For feedback I have used parametric EQ to form notch filters or 31 band graphics. Basically increase your amp's gain until the instrument starts to resonate, than back off the gain.

    With a parametric, form a relatively narrow band filter and boost it about 6dB. Then sweep the frequency to identify the problem frequencies. Once you have identified a problem frequency you will narrow the filter even more to form a notch filter. Notch out the first 4 to 5 problem frequencies. Sometimes you may need to make broadband cuts as well. Cut deep with notches and cut just a little when you have to address broadband problems.

    With a 31 band EQ. I start at the low end and boost two bands at a time. If you boost only one band at a time you will miss some of the problem frequencies. When you find a frequency that feeds back, dip the band that is closet to the problem frequency.

    You can check your work by increasing the amps gain to see where the instrument wants to feedback. With practice you can trick a string bass into sounding pretty decent in a pretty loud environment as long as you don't move around too much...moving, can shift the frequency of some of the feedback.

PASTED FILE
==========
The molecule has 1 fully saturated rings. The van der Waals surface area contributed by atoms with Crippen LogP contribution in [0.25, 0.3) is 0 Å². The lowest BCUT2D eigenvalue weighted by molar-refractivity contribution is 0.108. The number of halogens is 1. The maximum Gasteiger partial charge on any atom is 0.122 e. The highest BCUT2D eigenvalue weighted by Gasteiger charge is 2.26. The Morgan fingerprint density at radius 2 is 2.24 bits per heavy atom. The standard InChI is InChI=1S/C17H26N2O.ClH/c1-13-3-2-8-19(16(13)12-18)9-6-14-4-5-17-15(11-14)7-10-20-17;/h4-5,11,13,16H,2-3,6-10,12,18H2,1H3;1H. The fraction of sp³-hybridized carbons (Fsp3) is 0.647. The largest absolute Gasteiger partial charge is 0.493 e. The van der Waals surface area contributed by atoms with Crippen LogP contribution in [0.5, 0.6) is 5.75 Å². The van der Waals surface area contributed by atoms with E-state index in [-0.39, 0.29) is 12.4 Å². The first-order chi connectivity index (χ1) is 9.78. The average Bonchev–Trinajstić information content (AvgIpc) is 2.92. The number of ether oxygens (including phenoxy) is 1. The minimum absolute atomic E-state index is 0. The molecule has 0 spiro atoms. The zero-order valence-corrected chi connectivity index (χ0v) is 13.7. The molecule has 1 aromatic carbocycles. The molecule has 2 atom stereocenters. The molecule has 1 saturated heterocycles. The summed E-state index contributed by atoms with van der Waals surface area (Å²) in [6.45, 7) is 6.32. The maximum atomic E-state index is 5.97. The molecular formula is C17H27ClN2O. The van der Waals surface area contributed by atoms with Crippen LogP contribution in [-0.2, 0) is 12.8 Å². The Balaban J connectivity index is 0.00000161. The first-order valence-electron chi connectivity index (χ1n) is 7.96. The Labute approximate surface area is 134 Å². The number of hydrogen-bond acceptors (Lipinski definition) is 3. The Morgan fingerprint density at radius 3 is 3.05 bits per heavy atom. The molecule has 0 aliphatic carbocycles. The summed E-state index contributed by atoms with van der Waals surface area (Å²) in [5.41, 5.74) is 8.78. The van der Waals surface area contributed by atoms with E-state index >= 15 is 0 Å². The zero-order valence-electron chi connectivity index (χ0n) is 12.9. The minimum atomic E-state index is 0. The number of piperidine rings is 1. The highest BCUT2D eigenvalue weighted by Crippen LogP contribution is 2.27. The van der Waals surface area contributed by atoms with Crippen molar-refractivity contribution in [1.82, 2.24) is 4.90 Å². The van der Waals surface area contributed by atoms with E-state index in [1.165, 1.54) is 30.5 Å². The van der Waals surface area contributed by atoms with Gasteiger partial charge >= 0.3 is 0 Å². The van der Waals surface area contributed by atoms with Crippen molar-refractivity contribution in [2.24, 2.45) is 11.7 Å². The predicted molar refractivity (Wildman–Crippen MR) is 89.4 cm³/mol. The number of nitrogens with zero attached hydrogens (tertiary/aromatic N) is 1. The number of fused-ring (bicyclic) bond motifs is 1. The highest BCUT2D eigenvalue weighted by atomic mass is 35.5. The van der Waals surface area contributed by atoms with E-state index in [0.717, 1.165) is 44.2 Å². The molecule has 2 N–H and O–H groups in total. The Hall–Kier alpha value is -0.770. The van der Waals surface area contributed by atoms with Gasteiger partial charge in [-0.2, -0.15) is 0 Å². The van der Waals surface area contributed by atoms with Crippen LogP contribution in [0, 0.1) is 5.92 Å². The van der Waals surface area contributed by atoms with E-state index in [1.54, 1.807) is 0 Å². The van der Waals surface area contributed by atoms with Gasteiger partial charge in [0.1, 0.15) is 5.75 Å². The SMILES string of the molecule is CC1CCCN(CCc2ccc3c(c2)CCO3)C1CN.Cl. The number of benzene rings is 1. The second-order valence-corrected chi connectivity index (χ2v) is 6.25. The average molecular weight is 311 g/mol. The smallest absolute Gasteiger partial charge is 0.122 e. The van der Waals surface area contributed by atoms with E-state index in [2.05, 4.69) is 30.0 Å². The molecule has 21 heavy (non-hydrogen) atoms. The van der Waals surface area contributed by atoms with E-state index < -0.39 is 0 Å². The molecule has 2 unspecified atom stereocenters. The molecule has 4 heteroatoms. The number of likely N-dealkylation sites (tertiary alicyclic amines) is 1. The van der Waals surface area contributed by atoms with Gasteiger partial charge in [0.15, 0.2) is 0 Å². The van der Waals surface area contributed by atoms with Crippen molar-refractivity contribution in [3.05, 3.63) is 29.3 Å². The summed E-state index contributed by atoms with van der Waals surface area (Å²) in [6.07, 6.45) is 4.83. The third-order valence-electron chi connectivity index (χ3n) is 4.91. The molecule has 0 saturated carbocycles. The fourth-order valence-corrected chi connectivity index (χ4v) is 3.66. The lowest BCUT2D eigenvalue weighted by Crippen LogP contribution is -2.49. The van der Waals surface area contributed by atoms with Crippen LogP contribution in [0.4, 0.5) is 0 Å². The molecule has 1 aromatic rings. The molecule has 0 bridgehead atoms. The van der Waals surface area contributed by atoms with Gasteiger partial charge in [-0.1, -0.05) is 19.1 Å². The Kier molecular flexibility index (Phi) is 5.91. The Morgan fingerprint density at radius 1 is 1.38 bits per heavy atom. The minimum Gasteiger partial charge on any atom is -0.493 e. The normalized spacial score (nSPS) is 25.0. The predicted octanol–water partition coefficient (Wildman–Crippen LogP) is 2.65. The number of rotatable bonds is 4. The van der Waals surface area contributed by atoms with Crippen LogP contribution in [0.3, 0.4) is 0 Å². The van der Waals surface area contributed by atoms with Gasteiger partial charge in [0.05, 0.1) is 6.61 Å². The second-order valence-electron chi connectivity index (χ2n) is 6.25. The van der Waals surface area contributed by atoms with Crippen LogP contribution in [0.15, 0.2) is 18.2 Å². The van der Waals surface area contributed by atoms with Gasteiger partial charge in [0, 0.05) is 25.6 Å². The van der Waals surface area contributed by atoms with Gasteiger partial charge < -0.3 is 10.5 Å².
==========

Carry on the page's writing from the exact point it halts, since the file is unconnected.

I don't remember the name of the product, but I do remember reading about a pickup that is built into the fingerboard or neck specifically for slap players.
    Last edited: Aug 15, 2018
    SoCal80s likes this.
  6. bert demeyer

    bert demeyer

    Jul 30, 2018
    I found the article, you mentioned. Ed said 'My Chadwick Folding Bass came with a removable internal brace to protect the top from being crushed during travel, and I found that playing with the brace installed effectively removes 90 percent of my acoustic volume and therefore my feedback problem'
    I never heard of fighting feedback this way, but it's interesting for sure. My feedback-issues are more from bleed in the microphone than the bass picking up other vibrations. Thanks for the reply.
    s0c9 likes this.
  7. bert demeyer

    bert demeyer

    Jul 30, 2018
    That is indeed interesting. I never saw mounts like that before. If I don't find a smaller mic, I'll try the sm 48. Thanks for the advice
  8. bert demeyer

    bert demeyer

    Jul 30, 2018
    This looks like a good solution. Also for not picking up the wash from the drums. I read some articles about it, Ehrlund would sound really nice. I just don't wanna buy a new pre-amp, because I already have 4 and only use one. And it's like they don't want to sell the mic without amp. The Ehrlund sounds like a good solution, I'll keep my eyes open for it. Thnx for the advice!
  9. Matthijs

    Matthijs Supporting Member

    Jul 3, 2006
    Hi Bert, did tou try the double bass side of this forum? This topic is about the most discussed topic on that side of tb. lots and lots of information on mics, mic placement and ehrlunds and the likes.

    I don’t think a dynamic mic will solve your problem. A well placed hypercardoid might. If you really need to capture the whole sound of the bass inclusing tapping, string noises, etc a ehrlund might also not be the perfect solution.